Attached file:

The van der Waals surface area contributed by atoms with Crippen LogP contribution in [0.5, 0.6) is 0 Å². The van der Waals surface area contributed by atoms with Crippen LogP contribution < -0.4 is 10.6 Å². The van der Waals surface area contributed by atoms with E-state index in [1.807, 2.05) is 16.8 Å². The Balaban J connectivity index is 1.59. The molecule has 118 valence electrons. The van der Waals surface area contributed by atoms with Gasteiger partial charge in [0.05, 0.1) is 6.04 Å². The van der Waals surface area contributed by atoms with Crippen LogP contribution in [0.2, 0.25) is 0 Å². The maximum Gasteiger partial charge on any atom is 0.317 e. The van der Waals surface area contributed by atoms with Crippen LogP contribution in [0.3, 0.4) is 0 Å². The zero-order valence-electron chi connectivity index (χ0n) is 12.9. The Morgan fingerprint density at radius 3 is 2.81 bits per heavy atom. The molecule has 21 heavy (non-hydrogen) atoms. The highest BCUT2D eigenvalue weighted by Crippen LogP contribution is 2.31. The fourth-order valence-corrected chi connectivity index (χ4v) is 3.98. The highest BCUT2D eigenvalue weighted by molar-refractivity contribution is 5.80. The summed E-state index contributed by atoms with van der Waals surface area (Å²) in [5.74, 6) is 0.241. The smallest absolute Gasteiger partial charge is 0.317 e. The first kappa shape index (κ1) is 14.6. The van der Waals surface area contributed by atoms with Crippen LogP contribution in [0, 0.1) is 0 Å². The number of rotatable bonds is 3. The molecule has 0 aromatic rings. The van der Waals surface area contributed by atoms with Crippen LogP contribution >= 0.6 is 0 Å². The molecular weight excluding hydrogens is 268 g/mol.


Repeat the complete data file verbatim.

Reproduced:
The van der Waals surface area contributed by atoms with Crippen LogP contribution in [0.5, 0.6) is 0 Å². The van der Waals surface area contributed by atoms with Crippen LogP contribution < -0.4 is 10.6 Å². The van der Waals surface area contributed by atoms with E-state index in [1.807, 2.05) is 16.8 Å². The Balaban J connectivity index is 1.59. The molecule has 118 valence electrons. The van der Waals surface area contributed by atoms with Gasteiger partial charge in [0.05, 0.1) is 6.04 Å². The van der Waals surface area contributed by atoms with Crippen LogP contribution in [0.2, 0.25) is 0 Å². The maximum Gasteiger partial charge on any atom is 0.317 e. The van der Waals surface area contributed by atoms with Crippen LogP contribution in [0.3, 0.4) is 0 Å². The zero-order valence-electron chi connectivity index (χ0n) is 12.9. The Morgan fingerprint density at radius 3 is 2.81 bits per heavy atom. The molecule has 21 heavy (non-hydrogen) atoms. The highest BCUT2D eigenvalue weighted by Crippen LogP contribution is 2.31. The fourth-order valence-corrected chi connectivity index (χ4v) is 3.98. The highest BCUT2D eigenvalue weighted by molar-refractivity contribution is 5.80. The summed E-state index contributed by atoms with van der Waals surface area (Å²) in [5.74, 6) is 0.241. The smallest absolute Gasteiger partial charge is 0.317 e. The first kappa shape index (κ1) is 14.6. The van der Waals surface area contributed by atoms with Crippen LogP contribution in [0, 0.1) is 0 Å². The number of rotatable bonds is 3. The molecule has 0 aromatic rings. The van der Waals surface area contributed by atoms with Crippen LogP contribution >= 0.6 is 0 Å². The molecular weight excluding hydrogens is 268 g/mol.